HOMEBREW Digest #5390 Thu 07 August 2008

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  Hop processing ... ("steve.alexander")
  Aeration Methods Podcast and Revised Paper (Fred L Johnson)

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---------------------------------------------------------------------- Date: Thu, 07 Aug 2008 06:42:33 -0400 From: "steve.alexander" <-s at roadrunner.com> Subject: Hop processing ... atomdebris writes about "curing" hops, > Once cured, the hops will contain very little water, and freezing should be > no problem, since it is ice crystals that burst the cell walls and cause > your hops to turn to goo in the freezer. While properly dried hops should not "turn to goo" they do contain enough moisture to rupture cells and promote rapid staling. The brewer at "Hopping Frog" suggested a technique I've adopted. Put the hops (bagged as needed) into a corny keg and charge with CO2 and "fridge" them. > Cut your mature hops plant down at the base. Trim the leaves away until you > are left with nothing but stalk, branches, and flowers. Yes - that's a great technique IF you can afford to spend a week stripping leaves off one plant. > don't let the circulating air blow directly on the flowers as this > will cause them to dry unevenly and may promote mold as well. > No. Air flow discourages fungal growth but ... > Put the flowers in the mason jar and fill it up without packing the flowers > down... WTH ?!!? Without pulling out a record book - you should get ~1+ gallon of loose packed cones per plant and a 1qt container only holds a few ounces of dried hops - so piddling about with mason jars is the wrong scale. No you don't need to condense the water out - just air-dry thoroughly. > Once again, I haven't tried this, but it should work great with hops. Yeah it should work great if you want to spend 40 hours processing a few ounces of dried hops. There are several points at which this academic exercise departs from reality. The scale is way off IMO. It takes no account of the amount of time necessary. Comments about cutting away all leaves is laughable - it would take many many hours to process one plant and many hop varieties have small leaves embedded in clusters of cones. Common "fish-line" won't support a normal set of 2-3 bines. These things are heavy. Several years ago one HBD poster suggested that I could make hop support from electrical conduit (the soft steel 1" diameter stuff). That was great until the plants began to mature and then the frame twisted under the weigh and eventually in a modest wind the conduit ended bent-up like pretzels. == I only grow a couple varieties of hops. I cut the plants at their base and tie up to 6 of the (same variety) plants together into a bundle at their base with sisal twine. I hoist the tied ends up high in my garage (~12ft ceiling) and if necessary I tie-up again to keep the tips off the floor. In Fall the garage temps vary from perhaps 60F-80F but it's dry enough do a nice job of drying the plants. I've found through long experience that picking of the fresh cones is difficult. The stem is resilient and you can damage cones pulling them off. If you wait long enough for the leaves to get "crispy" then the cones come off nicely, but you need to avoid collecting the crispy leaves (not too bad, but takes time). The ideal is to pick the cones after around 3-5 days - when they are half-dried, but the leaves don't yet crumble. It's much faster to grow more plants than you need and just pick the easy-to-reach cones. You can spend half your time getting the last 15% of cones. This depends on variety - some produce big clusters of cones with several tiny "vestigal" leaves, others have little stems w/ only 3-5 cones all over. I start by collecting the outer cones while the plants are hanging and then I'll cut out one plant (or half) at a time and pick these fairly clean. When I collect a 5gal bucket of compressed (place another 5gal bucket on top and apply your body mass ~200lb/sf) cones I'm done. These cones are only half-dried so they need to spend another week on a screen (1/4" galvanized "hardware cloth" works well). I've tried to stem dry, then strip all the stems (leaves and cones) from the bines onto a tarp ((start at the top and run a leather gloved hand down the bines to strip. Then you can select out cones and loose-crush the leaves till you collect all the cones. My feeling is that this is not time-effective. It takes me a week of evening sessions to process hops and 90% of the time is picking cones. It really is time consuming so I'd be anxious to hear of any practical improvements (not pipe-dreams) about processing hops. -S Return to table of contents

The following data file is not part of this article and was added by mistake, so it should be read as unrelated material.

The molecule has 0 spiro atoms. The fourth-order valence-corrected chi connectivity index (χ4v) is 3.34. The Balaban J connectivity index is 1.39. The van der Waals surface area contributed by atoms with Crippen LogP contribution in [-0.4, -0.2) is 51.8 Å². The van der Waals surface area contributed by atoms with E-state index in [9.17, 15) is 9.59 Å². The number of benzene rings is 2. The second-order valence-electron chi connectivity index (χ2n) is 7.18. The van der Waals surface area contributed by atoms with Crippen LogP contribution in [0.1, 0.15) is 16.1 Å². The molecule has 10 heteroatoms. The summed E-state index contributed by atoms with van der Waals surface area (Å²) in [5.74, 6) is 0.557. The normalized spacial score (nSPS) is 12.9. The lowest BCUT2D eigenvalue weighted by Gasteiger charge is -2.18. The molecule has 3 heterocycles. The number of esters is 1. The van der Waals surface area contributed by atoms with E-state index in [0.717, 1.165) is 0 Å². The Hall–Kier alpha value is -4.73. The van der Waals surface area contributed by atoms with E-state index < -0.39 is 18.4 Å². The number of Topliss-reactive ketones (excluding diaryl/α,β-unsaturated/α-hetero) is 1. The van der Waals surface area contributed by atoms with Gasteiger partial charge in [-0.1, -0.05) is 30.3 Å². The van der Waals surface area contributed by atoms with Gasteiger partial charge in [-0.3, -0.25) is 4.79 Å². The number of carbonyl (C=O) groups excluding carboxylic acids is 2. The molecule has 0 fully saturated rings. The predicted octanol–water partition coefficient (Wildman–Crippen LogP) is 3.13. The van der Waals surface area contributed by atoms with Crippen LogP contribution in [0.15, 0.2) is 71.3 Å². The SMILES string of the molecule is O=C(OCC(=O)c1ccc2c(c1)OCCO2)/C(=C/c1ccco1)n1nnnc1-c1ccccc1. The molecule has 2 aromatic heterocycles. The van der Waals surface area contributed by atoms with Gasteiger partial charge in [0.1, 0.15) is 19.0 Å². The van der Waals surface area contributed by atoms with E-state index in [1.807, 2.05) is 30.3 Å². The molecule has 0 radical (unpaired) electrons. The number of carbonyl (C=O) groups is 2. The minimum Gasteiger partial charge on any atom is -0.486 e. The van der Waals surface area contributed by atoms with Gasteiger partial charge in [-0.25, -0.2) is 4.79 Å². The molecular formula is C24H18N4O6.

Date: Thu, 7 Aug 2008 07:24:12 -0400 From: Fred L Johnson <FLJohnson52 at nc.rr.com> Subject: Aeration Methods Podcast and Revised Paper FYI. James Spencer interviewed me regarding the aeration method experiments reported on earlier. He has published it as part of his August 7, 20008 podcast on basicbrewingradio.com. You can get it as an iTunes podcast. The revised manuscript (in which I corrected typos, word omissions, and other grammer screw ups) will also download with the podcast from iTunes, or you can download the manuscript manually at: http://www.driveway.com/c9v2b5o6t9 Fred L Johnson Apex, North Carolina, USA Return to table of contents
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